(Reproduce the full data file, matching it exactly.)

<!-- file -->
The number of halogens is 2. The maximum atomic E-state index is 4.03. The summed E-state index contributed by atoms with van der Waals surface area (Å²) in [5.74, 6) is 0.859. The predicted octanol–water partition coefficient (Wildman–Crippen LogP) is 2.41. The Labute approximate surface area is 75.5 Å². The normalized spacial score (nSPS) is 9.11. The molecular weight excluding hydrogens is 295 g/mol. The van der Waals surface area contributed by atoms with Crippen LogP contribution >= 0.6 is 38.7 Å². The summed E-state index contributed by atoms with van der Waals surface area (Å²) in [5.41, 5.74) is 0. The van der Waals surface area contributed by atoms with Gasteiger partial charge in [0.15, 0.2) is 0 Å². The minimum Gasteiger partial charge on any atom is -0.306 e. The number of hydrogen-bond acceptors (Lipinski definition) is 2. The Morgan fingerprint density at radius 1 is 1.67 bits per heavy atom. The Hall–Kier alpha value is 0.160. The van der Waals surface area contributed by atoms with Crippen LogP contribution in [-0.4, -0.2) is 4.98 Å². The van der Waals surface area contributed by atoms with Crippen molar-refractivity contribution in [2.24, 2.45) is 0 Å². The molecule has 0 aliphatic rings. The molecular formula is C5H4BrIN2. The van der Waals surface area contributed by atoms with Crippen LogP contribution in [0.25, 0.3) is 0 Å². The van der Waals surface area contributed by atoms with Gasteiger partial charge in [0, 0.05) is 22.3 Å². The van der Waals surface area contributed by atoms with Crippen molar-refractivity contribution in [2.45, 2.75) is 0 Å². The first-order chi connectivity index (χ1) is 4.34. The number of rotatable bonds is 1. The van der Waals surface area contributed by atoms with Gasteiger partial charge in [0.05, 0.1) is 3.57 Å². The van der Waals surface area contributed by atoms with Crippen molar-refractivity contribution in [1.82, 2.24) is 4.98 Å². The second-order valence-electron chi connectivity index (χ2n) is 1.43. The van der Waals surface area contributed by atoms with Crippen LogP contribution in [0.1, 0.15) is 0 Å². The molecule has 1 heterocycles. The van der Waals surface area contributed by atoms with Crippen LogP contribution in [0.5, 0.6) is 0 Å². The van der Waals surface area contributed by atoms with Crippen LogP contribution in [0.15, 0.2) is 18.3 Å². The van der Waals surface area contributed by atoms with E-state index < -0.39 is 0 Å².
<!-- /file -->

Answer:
The number of halogens is 2. The maximum atomic E-state index is 4.03. The summed E-state index contributed by atoms with van der Waals surface area (Å²) in [5.74, 6) is 0.859. The predicted octanol–water partition coefficient (Wildman–Crippen LogP) is 2.41. The Labute approximate surface area is 75.5 Å². The normalized spacial score (nSPS) is 9.11. The molecular weight excluding hydrogens is 295 g/mol. The van der Waals surface area contributed by atoms with Crippen LogP contribution >= 0.6 is 38.7 Å². The summed E-state index contributed by atoms with van der Waals surface area (Å²) in [5.41, 5.74) is 0. The van der Waals surface area contributed by atoms with Gasteiger partial charge in [0.15, 0.2) is 0 Å². The minimum Gasteiger partial charge on any atom is -0.306 e. The number of hydrogen-bond acceptors (Lipinski definition) is 2. The Morgan fingerprint density at radius 1 is 1.67 bits per heavy atom. The Hall–Kier alpha value is 0.160. The van der Waals surface area contributed by atoms with Crippen LogP contribution in [-0.4, -0.2) is 4.98 Å². The van der Waals surface area contributed by atoms with Crippen molar-refractivity contribution in [2.24, 2.45) is 0 Å². The molecule has 0 aliphatic rings. The molecular formula is C5H4BrIN2. The van der Waals surface area contributed by atoms with Crippen LogP contribution in [0.25, 0.3) is 0 Å². The van der Waals surface area contributed by atoms with Gasteiger partial charge in [0, 0.05) is 22.3 Å². The van der Waals surface area contributed by atoms with Crippen molar-refractivity contribution in [2.45, 2.75) is 0 Å². The first-order chi connectivity index (χ1) is 4.34. The number of rotatable bonds is 1. The van der Waals surface area contributed by atoms with Gasteiger partial charge in [0.05, 0.1) is 3.57 Å². The van der Waals surface area contributed by atoms with Crippen molar-refractivity contribution in [1.82, 2.24) is 4.98 Å². The second-order valence-electron chi connectivity index (χ2n) is 1.43. The van der Waals surface area contributed by atoms with Crippen LogP contribution in [0.1, 0.15) is 0 Å². The molecule has 1 heterocycles. The van der Waals surface area contributed by atoms with Crippen LogP contribution in [0.5, 0.6) is 0 Å². The van der Waals surface area contributed by atoms with Crippen LogP contribution in [0.15, 0.2) is 18.3 Å². The van der Waals surface area contributed by atoms with E-state index < -0.39 is 0 Å².